· A 4WD’s fuel consumption is much higher
· 4WDs have higher centres of gravity, and so tend to roll more easily
Despite the disadvantages, if you want to get up to the northern Kaokoveld, further than Tsumkwe in Bushmanland, or to any of the really off-beat areas in the Caprivi – then you’ll need a high-clearance 4WD. The main point to remember is that in most of these areas, just one 4WD vehicle simply isn’t enough. Your party needs to have a minimum of two vehicles for safety, and you should have with you a couple of experienced bush-drivers. These areas are very dangerous if you drive into them alone or ill-equipped.
Hiring a 2WD (saloon car)
There are three big car hire companies in Namibia: Avis, Budget, and Imperial (which is associated with Hertz in the rest of the world). Their prices tend to be similar, as do their conditions of hire, which leaves quality and availability as appropriate criteria for choosing between them.
Having used all three, I now generally hire from Avis. They have the youngest and largest fleet, as well as a wide backup network in Namibia, so any problems get sorted out fast. There is the further advantage that they are well-represented throughout the subcontinent, so it is easy to arrange one-way trips between South Africa or Botswana and Namibia – which adds a lot of flexibility to your choice of route.
Aside from these three large firms, there are a plethora of smaller, local car hire companies in Windhoek, some of whom are good. Others have more dubious reputations, and even buy their cars from the big companies, who dispose of their vehicles after one or two years. This makes their rates cheaper. However, compromising on the quality of your vehicle is crazy when you rely upon it so completely. Economise on accommodation or meals – but rent the best vehicle you can.
Typical ‘per day’ on-the-road prices from the more reputable companies, based upon unlimited mileage and their maximum insurance (see the section on Insurance, CDWs and gravel roads below), are:
Costs are UK£ / US$ Total rental period / days
Group under 7 8–13 14–20 over 20
A Toyota Corolla 1.3 £70/$112 £60/$96 £55/$88 £53/$86
B Corolla 1.6 a/c r/t £81/$130 £73/$116 £66/$106 £64/$103
C VW Jetta a/c r/t p/s £96/$153 £88/$140 £78/$126 £75/$121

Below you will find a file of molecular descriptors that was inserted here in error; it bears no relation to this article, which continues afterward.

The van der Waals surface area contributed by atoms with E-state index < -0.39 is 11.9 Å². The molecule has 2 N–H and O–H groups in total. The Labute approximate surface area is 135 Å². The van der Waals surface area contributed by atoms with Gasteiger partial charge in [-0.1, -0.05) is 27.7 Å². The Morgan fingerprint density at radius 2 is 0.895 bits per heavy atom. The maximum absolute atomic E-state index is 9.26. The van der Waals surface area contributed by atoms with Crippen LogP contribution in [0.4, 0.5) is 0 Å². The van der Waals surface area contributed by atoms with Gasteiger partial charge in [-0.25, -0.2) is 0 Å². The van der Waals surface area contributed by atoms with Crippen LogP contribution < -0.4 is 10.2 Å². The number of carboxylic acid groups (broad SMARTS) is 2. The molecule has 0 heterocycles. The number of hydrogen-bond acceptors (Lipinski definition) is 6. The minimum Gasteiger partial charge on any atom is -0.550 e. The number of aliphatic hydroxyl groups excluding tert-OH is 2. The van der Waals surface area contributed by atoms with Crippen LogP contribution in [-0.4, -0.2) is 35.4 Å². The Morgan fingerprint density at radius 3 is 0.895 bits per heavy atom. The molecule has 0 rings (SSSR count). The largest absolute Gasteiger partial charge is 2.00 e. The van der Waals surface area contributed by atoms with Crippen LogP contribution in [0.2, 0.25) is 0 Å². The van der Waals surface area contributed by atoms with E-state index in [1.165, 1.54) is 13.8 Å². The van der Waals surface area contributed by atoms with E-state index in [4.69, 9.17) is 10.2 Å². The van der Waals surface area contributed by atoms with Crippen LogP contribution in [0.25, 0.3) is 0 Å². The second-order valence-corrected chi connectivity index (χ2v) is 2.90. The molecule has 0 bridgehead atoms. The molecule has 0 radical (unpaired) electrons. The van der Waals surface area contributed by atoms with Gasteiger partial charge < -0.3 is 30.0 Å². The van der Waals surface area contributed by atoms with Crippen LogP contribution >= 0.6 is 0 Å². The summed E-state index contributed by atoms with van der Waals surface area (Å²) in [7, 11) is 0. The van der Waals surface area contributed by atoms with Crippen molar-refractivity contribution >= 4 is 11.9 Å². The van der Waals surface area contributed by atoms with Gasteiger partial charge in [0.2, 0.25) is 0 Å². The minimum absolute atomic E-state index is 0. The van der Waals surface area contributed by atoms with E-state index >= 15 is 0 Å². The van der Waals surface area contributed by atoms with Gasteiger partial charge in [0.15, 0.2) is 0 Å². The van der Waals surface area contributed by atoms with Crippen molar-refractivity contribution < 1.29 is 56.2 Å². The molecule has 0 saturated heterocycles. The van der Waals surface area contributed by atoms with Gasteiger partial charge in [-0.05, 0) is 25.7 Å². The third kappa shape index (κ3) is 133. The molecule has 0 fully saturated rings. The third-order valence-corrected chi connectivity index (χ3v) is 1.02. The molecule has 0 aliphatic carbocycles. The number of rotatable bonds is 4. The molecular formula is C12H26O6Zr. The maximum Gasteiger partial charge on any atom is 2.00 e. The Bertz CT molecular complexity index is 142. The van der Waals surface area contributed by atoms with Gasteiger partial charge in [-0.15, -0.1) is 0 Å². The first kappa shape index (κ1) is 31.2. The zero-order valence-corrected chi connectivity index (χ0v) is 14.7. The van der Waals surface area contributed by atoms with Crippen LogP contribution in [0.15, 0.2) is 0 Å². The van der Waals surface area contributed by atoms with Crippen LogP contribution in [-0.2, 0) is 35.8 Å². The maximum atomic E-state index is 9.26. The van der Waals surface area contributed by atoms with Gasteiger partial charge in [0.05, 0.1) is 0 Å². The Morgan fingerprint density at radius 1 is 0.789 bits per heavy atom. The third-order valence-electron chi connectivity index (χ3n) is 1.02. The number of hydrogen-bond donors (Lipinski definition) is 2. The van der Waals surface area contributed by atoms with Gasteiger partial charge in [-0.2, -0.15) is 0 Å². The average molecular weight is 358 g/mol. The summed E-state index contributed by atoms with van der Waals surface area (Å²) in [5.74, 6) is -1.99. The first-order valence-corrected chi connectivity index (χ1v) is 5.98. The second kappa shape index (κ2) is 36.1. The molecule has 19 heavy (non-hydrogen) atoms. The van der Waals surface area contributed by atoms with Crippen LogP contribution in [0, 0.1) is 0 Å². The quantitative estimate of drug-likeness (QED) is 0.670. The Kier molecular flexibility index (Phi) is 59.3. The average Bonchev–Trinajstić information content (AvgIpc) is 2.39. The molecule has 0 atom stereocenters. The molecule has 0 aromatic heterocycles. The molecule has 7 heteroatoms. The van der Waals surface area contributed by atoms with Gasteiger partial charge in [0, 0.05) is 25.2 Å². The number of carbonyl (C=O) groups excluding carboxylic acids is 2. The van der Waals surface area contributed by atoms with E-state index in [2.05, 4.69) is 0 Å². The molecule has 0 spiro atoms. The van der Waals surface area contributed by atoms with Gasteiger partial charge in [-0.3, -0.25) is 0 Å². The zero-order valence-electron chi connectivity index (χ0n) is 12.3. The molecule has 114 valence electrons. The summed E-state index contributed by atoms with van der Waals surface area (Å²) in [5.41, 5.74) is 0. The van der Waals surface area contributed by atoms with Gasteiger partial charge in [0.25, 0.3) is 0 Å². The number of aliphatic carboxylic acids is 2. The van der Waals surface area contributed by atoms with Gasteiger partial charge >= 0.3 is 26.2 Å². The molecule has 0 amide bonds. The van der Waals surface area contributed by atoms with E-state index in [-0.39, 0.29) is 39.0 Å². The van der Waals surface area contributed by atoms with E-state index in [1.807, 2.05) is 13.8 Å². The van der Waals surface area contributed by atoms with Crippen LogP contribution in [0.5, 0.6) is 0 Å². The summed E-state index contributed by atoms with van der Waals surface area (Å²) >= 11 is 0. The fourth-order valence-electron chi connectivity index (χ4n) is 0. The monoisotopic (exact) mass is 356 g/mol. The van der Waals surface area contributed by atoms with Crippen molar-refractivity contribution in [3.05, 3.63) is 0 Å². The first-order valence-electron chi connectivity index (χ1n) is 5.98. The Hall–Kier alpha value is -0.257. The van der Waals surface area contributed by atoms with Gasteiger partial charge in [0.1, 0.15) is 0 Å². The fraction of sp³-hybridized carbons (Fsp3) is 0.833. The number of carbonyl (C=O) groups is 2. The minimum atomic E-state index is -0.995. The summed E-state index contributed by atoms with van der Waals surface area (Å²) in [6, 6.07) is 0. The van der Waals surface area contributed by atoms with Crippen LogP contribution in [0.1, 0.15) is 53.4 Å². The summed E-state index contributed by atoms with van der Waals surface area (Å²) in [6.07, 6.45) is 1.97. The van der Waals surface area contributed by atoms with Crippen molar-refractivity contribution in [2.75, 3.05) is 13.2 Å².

N Double-cab 4x4 £121/$194 £115/$183 £107/$170 £104/$166
Slightly cheaper deals are available from smaller local firms, but none has the same backup support as the big companies. Neither will you have the same chance of redress if there are any problems.
If time is not in short supply but money is, consider just hiring for a few days at a time to see specific sights – which would not be too expensive if you are planning on sitting by water-holes in Etosha all day.
What kind of 2WD?
This is really a question of budget. A simple ‘Group A’ – usually a basic 1.3 or 1.6 VW Golf, Toyota Corolla or Mazda Midge – is fine for two adults and most trips. (The harder suspension of the Golf is probably best on Namibian roads.)
If you’ve any flexibility in your budget, then get one up from the basic car if you can. A ‘Group B’ normally comes with air-conditioning and a radio/tape player, both of which can be useful. A larger vehicle is superfluous for two people, unless you need an automatic gearbox, want the sheer luxury of the space, or plan to drive huge distances.
For three or four people, look to a larger saloon, typically a Group C, like a VW Jetta 1.6. This has a cavernous boot (trunk) for luggage, and power steering is added to its refinements. If budget allows, then the Toyota Camry is excellent – and in many ways better than the more expensive Mercedes 220 which is sometimes offered.
Five or six people on a budget should consider a Toyota Venture, which is very spacious, or something similar. However, do get the more recent 2.2, rather than the older 1.8 model, as the latter are lamentably under-powered. If your budget is flexible, then consider either two small cars, or a VW Microbus (combi). Two cars will give more flexibility if the group wants to split up on occasions. These combis have lots of space to move around, and six window seats for game-viewing. Their main disadvantage is that they lack a secure, hidden boot. Like most 4WDs, you can’t safely leave the vehicle alone with any luggage in it.